TRUTH: He exempted firefighters and police from his draconian assault upon unions, possibly because he was attempting to get support from the first responders, while mining sympathy from the public. What he didn't count on was that the firefighters and police unions are firm in their opposition to the abolishment of collective bargaining.
LIE: Gov. Walker says he's just helping the worker when he argues for elimination of the "dues check-off," saying the workers would have more disposable income.
TRUTH: Eliminating dues check-off would cripple unions, which would have to rely solely upon voluntary contributions.
LIE: Gov. Walker enjoys wide-spread support for his stand against the unions.
TRUTH: Walker has been governor less than two months. If the election were repeated, he'd receive only about 45 percent of the vote, according to the independent Public Policy Polling (PPP) of Raleigh, N.C. More important, while only 3 percent of Republicans voted for Tom Barratt, the Democratic candidate in the November election, 10 percent of the Republicans say they'd vote for him in a new election, according to PPP. The Republican governors of Florida, Michigan, Pennsylvania, and Indiana have said they will not follow Walker's lead, and will support the rights of public workers to bargain collectively. The massive protests in Wisconsin--more than 100,000 in Madison on the same day--and throughout the nation give evidence that Walker doesn't have the popularity he and his supporters believe. A New York Times/CBS poll, released March 1, indicates only about one-third of the nation supports the campaign against public sector collective bargaining. A week earlier, an independent USA Today/Gallup poll had almost the same results.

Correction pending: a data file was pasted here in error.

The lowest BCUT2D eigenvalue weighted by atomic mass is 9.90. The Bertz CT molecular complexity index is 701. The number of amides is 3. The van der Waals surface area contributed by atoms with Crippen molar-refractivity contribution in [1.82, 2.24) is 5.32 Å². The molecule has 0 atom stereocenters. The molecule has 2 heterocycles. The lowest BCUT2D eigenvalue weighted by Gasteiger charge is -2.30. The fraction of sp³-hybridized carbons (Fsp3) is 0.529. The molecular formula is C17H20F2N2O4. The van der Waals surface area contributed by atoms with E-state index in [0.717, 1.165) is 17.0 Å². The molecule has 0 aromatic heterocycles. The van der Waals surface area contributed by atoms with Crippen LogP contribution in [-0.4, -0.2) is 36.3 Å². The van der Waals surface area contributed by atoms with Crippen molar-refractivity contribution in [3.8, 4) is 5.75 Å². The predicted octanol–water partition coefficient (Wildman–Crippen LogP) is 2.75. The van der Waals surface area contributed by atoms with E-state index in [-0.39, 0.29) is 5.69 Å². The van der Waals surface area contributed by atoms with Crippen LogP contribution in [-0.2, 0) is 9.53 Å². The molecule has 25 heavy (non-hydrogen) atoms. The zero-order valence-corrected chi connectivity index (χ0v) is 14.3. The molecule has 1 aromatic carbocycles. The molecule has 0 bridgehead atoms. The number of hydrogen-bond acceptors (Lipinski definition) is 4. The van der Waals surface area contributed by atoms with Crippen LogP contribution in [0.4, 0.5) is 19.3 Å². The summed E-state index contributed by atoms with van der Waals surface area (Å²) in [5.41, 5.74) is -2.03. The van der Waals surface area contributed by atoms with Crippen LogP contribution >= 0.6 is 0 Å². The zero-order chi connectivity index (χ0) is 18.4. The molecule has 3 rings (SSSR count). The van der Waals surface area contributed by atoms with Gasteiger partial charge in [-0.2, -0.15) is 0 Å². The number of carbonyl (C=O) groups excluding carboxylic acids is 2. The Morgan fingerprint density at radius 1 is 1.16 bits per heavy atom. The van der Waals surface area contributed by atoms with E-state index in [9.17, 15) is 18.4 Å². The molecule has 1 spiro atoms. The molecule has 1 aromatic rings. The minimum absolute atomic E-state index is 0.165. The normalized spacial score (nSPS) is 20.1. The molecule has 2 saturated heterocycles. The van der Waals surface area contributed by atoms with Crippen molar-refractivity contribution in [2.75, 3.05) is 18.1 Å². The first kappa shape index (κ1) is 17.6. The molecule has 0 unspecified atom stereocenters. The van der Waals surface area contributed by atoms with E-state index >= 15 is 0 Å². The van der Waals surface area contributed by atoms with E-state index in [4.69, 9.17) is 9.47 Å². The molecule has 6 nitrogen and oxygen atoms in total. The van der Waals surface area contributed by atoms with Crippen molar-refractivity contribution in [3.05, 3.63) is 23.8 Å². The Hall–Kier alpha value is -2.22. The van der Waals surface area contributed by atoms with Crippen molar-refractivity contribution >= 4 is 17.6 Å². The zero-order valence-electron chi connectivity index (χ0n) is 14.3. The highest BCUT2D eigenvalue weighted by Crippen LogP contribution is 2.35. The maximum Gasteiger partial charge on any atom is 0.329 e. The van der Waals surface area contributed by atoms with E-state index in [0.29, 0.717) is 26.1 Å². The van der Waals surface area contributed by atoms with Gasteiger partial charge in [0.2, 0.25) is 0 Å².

LIE: The protestors are unruly, and should be arrested for violating the law.
TRUTH : The First Amendment gives people the right to assemble peacefully. There have been no arrests because there have been no crimes committed by the protestors. Further, when the governor and the Legislature demanded that protestors be thrown out of the state capitol, and not allowed to stay overnight, the chief of the Capitol Police refused to do so, believing the order was a violation of Constitutional rights. In contrast, Walker had actually considered, and then rejected, the idea of planting troublemakers among the protestors--a "dirty trick" that dates back to the '60s.
LIE: Public sector union workers are overpaid.
TRUTH: A USA Today analysis, published March 1, shows that, on average, public service workers, with wages and benefits included, are paid about $2,500 more per year than those in the private sector. In Wisconsin, the difference is only about $1,800. However, government workers usually are "older and substantially better educated than private sector workers," according to researchers Robert Pollin and Jeffrey Thompson, professors of economics at the University of Massachusetts. But, again contrary to the lies spewed by the anti-worker Rabid Right, individual union workers, when compared to the same criteria as private sector workers, actually earn 4 percent less income, according to the Center for Economic Policy Research. In Wisconsin, public sector union workers actually earn 4.8 percent less total compensation, according to research published in February by the Economic Policy Institute. One statistic stands out. "The average member of AFSCME, our largest public-sector union, earns less than $45,000 a year," says author/journalist Bill Press, "and retires after a career in public service with a whopping pension of $19,000 per year."
LIE: Public service union workers are lazier than non-unionized private sector workers.
TRUTH: Strong labor unions generally have higher productivity, according to independent research done by Harley Shaiken of the University of California, because there are not only better work conditions, but also a better-educated workforce, less turnover, and better communication between management and labor.